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Why Your ADHD Brain is a GIFT!

Our entire platform runs on helping students overcome the challenges and limitations they may be experiencing in their day-to-day lives at home, at school, and in life due to their ADHD. We know the ADHD brain works differently, which is why we preach the power of ADHD coaching to individuals who are looking for support. But while it’s easy to get caught up in the “deficits” of the ADHD brain, it’s essential to recognize that these “deficits” aren’t really deficits at all.

They’re differences.

The ADHD brain possesses unique strengths and abilities that should be celebrated! Embracing these differences can not only help a child with ADHD feel validated, confident, and supported, but it can also help parents and caregivers of children with ADHD feel hopeful and even excited at the gifts their child has BECAUSE OF their ADHD. Embracing these gifts can also lead to a better overall understanding of neurodiversity and promote a more inclusive society.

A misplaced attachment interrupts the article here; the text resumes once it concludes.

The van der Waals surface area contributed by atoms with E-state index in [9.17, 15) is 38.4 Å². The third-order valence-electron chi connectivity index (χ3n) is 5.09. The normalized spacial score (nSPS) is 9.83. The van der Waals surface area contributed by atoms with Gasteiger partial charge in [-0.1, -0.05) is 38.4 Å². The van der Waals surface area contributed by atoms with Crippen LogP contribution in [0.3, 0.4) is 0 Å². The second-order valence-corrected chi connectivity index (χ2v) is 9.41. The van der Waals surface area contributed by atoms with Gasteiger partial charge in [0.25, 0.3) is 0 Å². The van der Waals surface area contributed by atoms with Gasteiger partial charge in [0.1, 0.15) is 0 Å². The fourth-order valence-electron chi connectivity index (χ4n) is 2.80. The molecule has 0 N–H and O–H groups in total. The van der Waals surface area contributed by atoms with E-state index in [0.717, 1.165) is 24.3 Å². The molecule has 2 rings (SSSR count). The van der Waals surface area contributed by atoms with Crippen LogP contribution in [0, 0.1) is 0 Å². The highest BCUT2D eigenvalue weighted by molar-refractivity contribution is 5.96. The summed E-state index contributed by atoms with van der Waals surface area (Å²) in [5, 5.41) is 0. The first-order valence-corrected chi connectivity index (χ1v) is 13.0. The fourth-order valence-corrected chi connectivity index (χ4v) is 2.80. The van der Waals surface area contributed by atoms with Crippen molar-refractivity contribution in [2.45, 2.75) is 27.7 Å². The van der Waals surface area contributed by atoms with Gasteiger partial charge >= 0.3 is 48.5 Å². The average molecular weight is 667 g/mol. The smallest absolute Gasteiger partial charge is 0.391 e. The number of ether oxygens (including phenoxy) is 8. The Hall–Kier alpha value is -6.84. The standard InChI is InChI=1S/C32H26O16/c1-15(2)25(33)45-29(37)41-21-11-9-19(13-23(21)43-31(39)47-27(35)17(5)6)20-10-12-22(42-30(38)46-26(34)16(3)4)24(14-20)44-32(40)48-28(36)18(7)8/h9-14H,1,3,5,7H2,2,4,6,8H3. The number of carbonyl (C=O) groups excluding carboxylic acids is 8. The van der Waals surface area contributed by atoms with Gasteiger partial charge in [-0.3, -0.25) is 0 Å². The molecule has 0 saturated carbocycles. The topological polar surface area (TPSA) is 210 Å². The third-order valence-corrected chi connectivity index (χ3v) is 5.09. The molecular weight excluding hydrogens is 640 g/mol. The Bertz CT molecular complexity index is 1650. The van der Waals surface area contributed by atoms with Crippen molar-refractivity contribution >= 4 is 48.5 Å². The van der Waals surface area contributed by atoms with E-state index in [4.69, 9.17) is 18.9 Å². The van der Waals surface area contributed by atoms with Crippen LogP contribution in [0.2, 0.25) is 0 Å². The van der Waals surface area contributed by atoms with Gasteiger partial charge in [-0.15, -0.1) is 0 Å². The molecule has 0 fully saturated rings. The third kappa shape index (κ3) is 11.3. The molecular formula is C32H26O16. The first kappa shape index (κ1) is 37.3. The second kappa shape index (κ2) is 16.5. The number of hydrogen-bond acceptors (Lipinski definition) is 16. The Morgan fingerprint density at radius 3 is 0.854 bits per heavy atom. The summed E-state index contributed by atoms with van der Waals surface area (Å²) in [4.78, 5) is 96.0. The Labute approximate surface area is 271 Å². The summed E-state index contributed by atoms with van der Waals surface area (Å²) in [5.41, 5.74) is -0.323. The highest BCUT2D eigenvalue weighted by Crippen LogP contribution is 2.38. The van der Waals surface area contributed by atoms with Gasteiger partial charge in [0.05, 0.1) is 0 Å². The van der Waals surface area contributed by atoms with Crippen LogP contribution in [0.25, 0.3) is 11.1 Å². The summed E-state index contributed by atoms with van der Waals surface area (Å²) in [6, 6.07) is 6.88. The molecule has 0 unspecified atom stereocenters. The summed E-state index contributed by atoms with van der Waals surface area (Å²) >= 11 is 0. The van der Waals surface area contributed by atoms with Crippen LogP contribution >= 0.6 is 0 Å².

Rather than focusing solely on the challenges, we are all about embracing the strengths of the ADHD mind, while simultaneously offering support for areas of struggle. By promoting neurodiversity and recognizing the unique talents of every individual, we can foster an environment where everyone's abilities are valued, appreciated, and celebrated!

Dr. Christine Borst, a Ph.D. therapist, coach, entrepreneur, and fellow ADHD alumn, had this to say:

"The ADHD brain is such an expansive thing. I think there's so much beauty in the ability to just naturally see outside the box, and do things outside the norm. There's such a sense of creativity and, when we cultivate it in healthy ways, we (people with ADHD) have such freedom to see and reinvent things in ways others could not. When we see the ADHD brain as a gift, as opposed to a burden, we are limitless."

We would LOVE to hear from you! Follow us on Instagram and don't forget to subscribe to our blog! Let us know what AMAZING ADHD BRAIN BENEFITS we need to add to our list!

Written by Geneva Walsh (M. Ed.)



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